Sometime around the late ’80s, Italian director Dario Argento, who is a huge Edgar Allan Poe fan, called up George Romero with the idea of making a multi-director anthology film based on Poe’s tales. The original plan was to have four segments, one each by Romero, Argento, John Carpenter, and Wes Craven. In a 2009 interview, Argento also mentions considering Stephen King as a possible contributor.
Unfortunately, neither Carpenter nor Craven were available, and so Romero and Argento decided to do a diptych, for lack of a better term, to be filmed in Romero’s home town of Pittsburgh, and set in the present day. Romero adapted “The Facts in the Case of M. Valdemar;” Argento chose “The Black Cat.” The resulting film, which was released in Europe first, was Due occhi diabolici, aka Two Evil Eyes.
I’ve only just heard of this film. It had only a limited theater release around 1990-1991 (I’m not sure why), and fell into relative obscurity. Of course once my husband and I found out about it, we had to see it. We’re both huge fans of Corman’s Poe films, and I love the anthology format, so I’m especially fond of Tales of Terror (1962), which also includes versions of “Valdemar” and the “The Black Cat.” How interesting to see new versions of these stories!
As a bonus, the movie was shot in Pittsburgh in 1989, just before I moved there for grad school. So I had the extra treat of recalling the Pittsburgh scenery as it appeared in the background of the film.
I had nothing to do last night and wasn’t in the mood to read, so I killed a little time watching a movie I discovered on archive.org: Horror Hotel, aka The City of the Dead (1960).
This could be considered the first film from what would become Amicus Productions, the “not Hammer” British horror house, famous for their series of quite fun horror anthology films in the 1960s and early 1970s. It’s not a bad first offering, at all.
It amuses and bemuses me, sometimes, to watch the titles of books and films move from language to language. I imagine most titles get translated pretty closely, but sometimes there is the odd exception.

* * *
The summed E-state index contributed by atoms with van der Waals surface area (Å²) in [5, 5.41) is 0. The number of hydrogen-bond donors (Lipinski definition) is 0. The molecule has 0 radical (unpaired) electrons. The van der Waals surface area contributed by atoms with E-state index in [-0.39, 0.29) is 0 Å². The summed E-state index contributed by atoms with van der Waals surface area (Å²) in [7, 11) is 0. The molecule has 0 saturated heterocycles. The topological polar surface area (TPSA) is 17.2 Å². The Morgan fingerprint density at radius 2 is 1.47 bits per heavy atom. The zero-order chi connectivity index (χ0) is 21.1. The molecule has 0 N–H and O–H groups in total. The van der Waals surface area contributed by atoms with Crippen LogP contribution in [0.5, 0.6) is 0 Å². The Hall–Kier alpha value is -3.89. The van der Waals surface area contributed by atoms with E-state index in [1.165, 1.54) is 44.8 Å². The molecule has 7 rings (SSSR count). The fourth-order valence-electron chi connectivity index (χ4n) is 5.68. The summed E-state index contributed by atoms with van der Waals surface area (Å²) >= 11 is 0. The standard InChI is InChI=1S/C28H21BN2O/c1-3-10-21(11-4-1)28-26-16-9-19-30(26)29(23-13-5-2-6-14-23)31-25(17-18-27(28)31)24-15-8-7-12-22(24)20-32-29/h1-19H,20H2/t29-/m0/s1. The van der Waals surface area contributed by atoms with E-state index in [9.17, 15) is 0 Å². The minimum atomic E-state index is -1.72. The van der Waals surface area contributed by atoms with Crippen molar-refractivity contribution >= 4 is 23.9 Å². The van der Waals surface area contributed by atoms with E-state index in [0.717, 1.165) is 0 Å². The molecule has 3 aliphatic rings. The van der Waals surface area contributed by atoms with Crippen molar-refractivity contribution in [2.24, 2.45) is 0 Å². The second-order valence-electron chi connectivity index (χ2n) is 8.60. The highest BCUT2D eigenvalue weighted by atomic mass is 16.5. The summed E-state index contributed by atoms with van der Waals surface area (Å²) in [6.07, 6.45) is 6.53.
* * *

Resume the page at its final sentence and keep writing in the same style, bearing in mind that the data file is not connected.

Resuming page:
For example, if I look at the IMDb page for the international titles of the Akira Kurosawa film Tengoku to Jigoku, I see that for most languages where I can readily work out the meaning, the titles have stuck pretty close to the original Heaven and Hell. France seems to have also used Between Heaven and Hell, which is almost the same idea. A common English language title is High and Low: similar, but it loses the feeling of unbearable heat that was so much a motif of the film (down there in the slums of Tokyo was “hell” for a reason).
I watched Mario Bava’s Planet of the Vampires the other night. I’ve been exploring Bava’s early giallos and proto-giallos, and my husband is an enthusiast of schlock 50’s style sci-fi and horror (“quantity cinema” is what he calls it). Planet of the Vampires was in his collection, but neither of us had noticed it was a Bava. Until now.
It’s not as groundbreaking as Bava’s giallos; it really is a schlock B movie. But it’s a fun movie. Terrible title, though.
The set design was mimimal, and very much of the genre, but it was well done, considering the teeny tiny budget Bava had: something like $200,000. Yes, it showed. My husband pointed out the thermofax machine that was doubling as a piece of instrumentation. The “captain’s log” (some years before Star Trek) also looked to be a copier or blueprint printer or something, and the periscope-style viewer on the bridge looked like it was cobbled together from a salon hairdryer. But it was endearing. And the elevator hatch thing to bring the astronauts down to the planet’s surface was clever.
I loved the costumes.
Considering Bava’s budget, the effects and production values were impressive. Supposedly the set for the planet’s surface was literally two styrofoam rocks, smoke and mirrors, along with some well done in-camera effects. But on screen, it looks pretty good.
I love old horror anthology films. Dead of Night, from 1945; the Amicus anthologies from the late 1960s and ’70s; Creepshow; Tales from the Darkside. So I’d been meaning to watch Tales from the Hood (1995) for a while.
To be honest, I wasn’t expecting much. At best, I thought, it would be the same fun but cheesy, EC Comics-like fare as all the other movies above (except Dead of Night), only with more black actors. Not that cheesy is bad, mind you. I like cheesy horror. But at worst, and what I actually feared, the movie would be an In Living Color style parody of a classic horror anthology.